In the present, Bartimaeus has been kept in near-constant service by John Mandrake for two years and is severely weakened as a result. When Mandrake (Nathaniel) sends Bartimaeus on a mission to find out more about the elusive Mr Hopkins, he does so, but nearly dies in the process, and embarrasses his master in front of the whole government. Mandrake dismisses him, but when he finds out that Bartimaeus had lied to him about Kitty's demise, he tries to summon him and finds he cannot; someone else has done so instead. It is Kitty, and she questions Bartimaeus about the nature of his relationship with Ptolemy and the inevitable revolts that are drawing near in present-day London; she dismisses him in tears when he is uncooperative and cynical. Soon after, Mandrake summons him and, after raging at him about his deception, gives him another mission: to capture Mr Hopkins. Bartimaeus and a group of other djinn travel to the hotel where Hopkins is staying but all of them except Bartimaeus are killed when it is revealed that Hopkins is actually inhabited by Faquarl, who easily defeats the other djinn in combat. He puts Bartimaeus in a silver tureen full of fish soup, then leaves.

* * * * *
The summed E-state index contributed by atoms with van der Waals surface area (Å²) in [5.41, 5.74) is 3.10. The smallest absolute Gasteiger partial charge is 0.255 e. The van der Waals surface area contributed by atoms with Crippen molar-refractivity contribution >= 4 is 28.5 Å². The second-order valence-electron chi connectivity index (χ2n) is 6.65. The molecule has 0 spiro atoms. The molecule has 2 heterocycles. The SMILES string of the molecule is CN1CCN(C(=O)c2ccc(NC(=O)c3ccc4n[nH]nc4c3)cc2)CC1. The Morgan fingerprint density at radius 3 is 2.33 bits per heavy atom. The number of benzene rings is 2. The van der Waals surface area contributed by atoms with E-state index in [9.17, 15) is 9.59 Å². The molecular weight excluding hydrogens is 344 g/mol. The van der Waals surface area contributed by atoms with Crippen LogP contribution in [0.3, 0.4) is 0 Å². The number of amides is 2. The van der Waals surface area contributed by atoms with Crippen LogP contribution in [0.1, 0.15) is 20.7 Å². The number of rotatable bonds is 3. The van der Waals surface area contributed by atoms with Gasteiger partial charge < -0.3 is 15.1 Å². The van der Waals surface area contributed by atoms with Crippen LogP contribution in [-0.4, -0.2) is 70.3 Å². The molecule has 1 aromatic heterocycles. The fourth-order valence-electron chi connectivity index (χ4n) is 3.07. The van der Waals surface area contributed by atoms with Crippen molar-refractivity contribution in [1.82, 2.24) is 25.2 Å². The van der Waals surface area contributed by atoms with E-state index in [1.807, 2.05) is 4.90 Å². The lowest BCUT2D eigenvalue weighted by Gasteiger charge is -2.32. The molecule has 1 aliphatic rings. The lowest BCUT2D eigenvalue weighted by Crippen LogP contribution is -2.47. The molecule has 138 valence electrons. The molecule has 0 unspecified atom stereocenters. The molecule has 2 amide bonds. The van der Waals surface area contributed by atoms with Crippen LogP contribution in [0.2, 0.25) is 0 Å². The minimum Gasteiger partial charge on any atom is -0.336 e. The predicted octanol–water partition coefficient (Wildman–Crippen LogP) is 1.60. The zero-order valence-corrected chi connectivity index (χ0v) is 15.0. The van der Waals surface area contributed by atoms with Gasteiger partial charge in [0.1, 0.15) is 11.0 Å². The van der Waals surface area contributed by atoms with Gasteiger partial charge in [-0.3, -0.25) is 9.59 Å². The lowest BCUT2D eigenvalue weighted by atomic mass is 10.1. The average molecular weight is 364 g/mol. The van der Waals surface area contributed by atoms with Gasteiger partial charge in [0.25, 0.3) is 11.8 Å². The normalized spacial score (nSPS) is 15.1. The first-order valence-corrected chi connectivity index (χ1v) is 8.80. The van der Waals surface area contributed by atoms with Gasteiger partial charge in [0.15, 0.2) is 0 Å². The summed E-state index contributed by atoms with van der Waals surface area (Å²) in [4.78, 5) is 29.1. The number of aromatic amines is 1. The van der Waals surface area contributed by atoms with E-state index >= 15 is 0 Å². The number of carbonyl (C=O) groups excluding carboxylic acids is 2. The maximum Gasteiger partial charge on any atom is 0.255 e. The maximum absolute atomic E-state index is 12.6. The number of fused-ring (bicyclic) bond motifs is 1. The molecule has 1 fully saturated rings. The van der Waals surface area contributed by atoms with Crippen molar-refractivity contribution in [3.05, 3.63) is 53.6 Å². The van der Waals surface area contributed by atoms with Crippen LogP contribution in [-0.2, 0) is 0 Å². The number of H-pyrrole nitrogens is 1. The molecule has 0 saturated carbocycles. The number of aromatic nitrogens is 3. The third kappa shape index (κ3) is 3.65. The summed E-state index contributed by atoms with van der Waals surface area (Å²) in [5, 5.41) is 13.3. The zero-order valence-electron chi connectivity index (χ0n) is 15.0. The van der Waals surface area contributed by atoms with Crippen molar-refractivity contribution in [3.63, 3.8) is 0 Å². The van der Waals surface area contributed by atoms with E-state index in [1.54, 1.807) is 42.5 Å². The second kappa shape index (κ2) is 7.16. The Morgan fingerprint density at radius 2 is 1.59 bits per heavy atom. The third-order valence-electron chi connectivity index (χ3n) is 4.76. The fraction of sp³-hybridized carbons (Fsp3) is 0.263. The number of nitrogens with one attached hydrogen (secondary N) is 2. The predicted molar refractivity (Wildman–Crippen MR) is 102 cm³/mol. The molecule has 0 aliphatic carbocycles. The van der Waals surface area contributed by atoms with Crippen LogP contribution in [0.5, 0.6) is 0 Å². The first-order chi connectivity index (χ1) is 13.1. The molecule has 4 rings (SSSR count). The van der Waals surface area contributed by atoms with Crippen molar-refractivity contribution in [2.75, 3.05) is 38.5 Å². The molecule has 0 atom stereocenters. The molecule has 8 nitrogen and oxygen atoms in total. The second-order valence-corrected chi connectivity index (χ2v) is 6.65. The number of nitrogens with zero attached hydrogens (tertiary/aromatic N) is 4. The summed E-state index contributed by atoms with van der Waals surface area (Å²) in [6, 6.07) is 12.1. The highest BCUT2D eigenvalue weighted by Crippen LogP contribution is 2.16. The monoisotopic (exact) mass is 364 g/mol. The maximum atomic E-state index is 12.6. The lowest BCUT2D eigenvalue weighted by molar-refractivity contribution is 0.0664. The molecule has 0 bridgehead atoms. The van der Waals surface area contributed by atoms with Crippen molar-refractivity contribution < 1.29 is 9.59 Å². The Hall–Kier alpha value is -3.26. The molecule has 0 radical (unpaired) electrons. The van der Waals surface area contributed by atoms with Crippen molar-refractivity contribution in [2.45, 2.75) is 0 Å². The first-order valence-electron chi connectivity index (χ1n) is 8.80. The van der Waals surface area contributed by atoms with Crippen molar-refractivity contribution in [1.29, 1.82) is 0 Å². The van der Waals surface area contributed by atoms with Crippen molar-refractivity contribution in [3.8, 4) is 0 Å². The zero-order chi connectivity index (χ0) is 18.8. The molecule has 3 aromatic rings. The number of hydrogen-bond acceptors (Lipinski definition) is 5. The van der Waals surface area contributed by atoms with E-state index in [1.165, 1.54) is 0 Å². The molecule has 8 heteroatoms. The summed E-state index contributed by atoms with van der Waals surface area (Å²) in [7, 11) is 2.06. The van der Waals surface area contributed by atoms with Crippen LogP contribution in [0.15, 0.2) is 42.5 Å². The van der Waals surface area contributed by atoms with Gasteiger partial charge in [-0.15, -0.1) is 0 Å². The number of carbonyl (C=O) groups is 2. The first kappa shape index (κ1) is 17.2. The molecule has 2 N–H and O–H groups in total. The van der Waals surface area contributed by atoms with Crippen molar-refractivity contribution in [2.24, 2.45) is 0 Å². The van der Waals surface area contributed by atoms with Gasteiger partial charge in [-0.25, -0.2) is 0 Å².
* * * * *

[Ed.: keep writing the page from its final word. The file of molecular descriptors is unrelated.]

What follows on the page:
Meanwhile, Mandrake and Kitty are taken to Quentin Makepeace's play, where they witness the overthrow of the government. Once Mandrake appears to cooperate with the rebel magicians' plans he is allowed to summon a spirit; he summons Bartimaeus. Unfortunately, he arrives just in time to witness the magicians becoming possessed by malevolent spirits who assume control of the situation, Bartimaeus is granted the right to return to the Other Place, although before doing so he requests that Nathaniel and Kitty be allowed to live, and hints that Kitty should follow Ptolemy's Gate. Once Nathaniel and Kitty escape the spirits, Kitty travels to the Other Place, where she converses with Bartimaeus and convinces him of her plan.
When she returns, Nathaniel summons Bartimaeus into himself and combined they are able to wield Gladstone's Staff to destroy the renegade spirits. In doing so, Nathaniel is forced to sacrifice his life, but before dying he, like Ptolemy before him, releases Bartimaeus and saves him from death.
Bartimaeus makes many claims throughout the books, many of which are only partly true, or largely fabricated; however, he is said to have*:
- Participated in the building of many ancient buildings, many of which are extremely famous, such as five of the Wonders of the World.
- Fought and destroyed many utukku single-handed at the battle of Qadesh.
- Carved the great walls of Uruk from the living ground.